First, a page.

Following a year of unusually high retirements and resignations, the math department was left with five open positions to fill this year. With a mix of young teachers, a long-term substitute, and a first-year teacher, the department has been able to fill all the positions.
Although most local school districts struggle to fill open positions, specifically in special education and STEM areas, state and national shortages suggest a more dire future. A study from 2018 revealed that 80 percent of California school districts have vacancies, adding to the 10,000 teachers in demand around the nation, according to NBC News. A more troubling statistic shows a 26 percent increase in teachers retiring in 2019-2020 for reasons ranging from age to recent Covid-19 related events.
Four of the five new math teachers have some previous teaching experience. First-year Integrated Math 2 teacher Drew Gillespie has a degree in statistical science but decided to pursue a career in education after not finding employment in that field. Like many teachers, Gillespie says he decided to enter the teaching field because he wants to impact his students similar to how his previous teachers impacted his life.
“I had a really good high school teacher that I’m still friends with to this day,” Gillespie said. “He kinda showed me like good math teachers, and I like math, so it’s a good place to be.”
With the math department unable to fill all of the teaching vacancies in math, long-term substitute teacher Angelica Molina accepted her position two days before school started, giving her little time to learn her schedule before the first day of school. Despite these challenges, Molina said she was fully prepared for the school year due in large part to the assistance she received from her colleagues in the department.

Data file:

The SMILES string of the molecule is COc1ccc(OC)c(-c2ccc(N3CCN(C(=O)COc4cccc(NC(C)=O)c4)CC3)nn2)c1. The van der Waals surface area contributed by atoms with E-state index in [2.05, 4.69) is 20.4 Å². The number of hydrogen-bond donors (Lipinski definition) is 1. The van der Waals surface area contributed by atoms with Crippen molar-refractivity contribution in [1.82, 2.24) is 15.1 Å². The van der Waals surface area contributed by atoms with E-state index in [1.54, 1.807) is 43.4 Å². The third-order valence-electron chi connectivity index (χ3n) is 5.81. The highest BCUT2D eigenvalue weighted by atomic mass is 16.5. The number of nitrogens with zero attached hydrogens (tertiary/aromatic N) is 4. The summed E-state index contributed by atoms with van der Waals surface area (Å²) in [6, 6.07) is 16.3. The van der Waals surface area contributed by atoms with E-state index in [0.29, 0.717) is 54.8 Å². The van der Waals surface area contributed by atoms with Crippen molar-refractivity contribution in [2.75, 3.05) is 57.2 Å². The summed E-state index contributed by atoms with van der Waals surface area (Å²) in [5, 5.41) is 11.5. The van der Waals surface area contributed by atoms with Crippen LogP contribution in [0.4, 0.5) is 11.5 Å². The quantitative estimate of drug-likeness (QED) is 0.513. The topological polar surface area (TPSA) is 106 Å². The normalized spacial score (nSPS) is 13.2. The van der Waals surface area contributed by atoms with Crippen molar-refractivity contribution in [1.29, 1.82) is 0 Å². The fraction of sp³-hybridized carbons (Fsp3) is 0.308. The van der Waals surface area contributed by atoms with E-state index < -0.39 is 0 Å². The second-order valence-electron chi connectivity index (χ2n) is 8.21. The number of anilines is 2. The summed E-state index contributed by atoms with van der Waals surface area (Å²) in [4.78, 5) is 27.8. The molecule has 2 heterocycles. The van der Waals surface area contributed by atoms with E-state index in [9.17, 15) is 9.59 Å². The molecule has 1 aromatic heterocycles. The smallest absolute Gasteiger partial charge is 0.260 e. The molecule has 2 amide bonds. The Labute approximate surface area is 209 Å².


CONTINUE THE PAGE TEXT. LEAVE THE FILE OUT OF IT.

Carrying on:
“The math department gave me all of their notes,” Molina said. “So I spent a lot of the time looking into that material and familiarizing myself with the subject.”
As these new teachers adjust to their first year at Bear Creek High School, the math department plans to change its teaching methods by adding more non-conventional strategies. To appeal to more students’ learning styles, the department plans their lessons together, allows students to collaborate in classwork discussions more often, and encourages communication between other math teachers for tutoring purposes.
“When [the students] are talking in groups, there’s a lot of stuff happening, different things going on,” Math Department Head Eric Vallecillo said. “I think that’s the biggest difference.”
In a department that ranges from the young to the more experienced, several math teachers say they appreciate the stronger bond in their department stemming from different pasts with one another or family connections in the math department.
“[The other teachers] are great, I am thrilled to have them,” Consumer Math teacher Michelle Pereira said. “I was excited to work with a fairly young department.”
Despite their differences in experience, the department shares a similar ideology: make kids hate math just a little less by providing a positive experience.
“I like the kids, I like the staff, the math department is super awesome,” Integrated Math 3 teacher Abigail Bates said. “I love working with them.”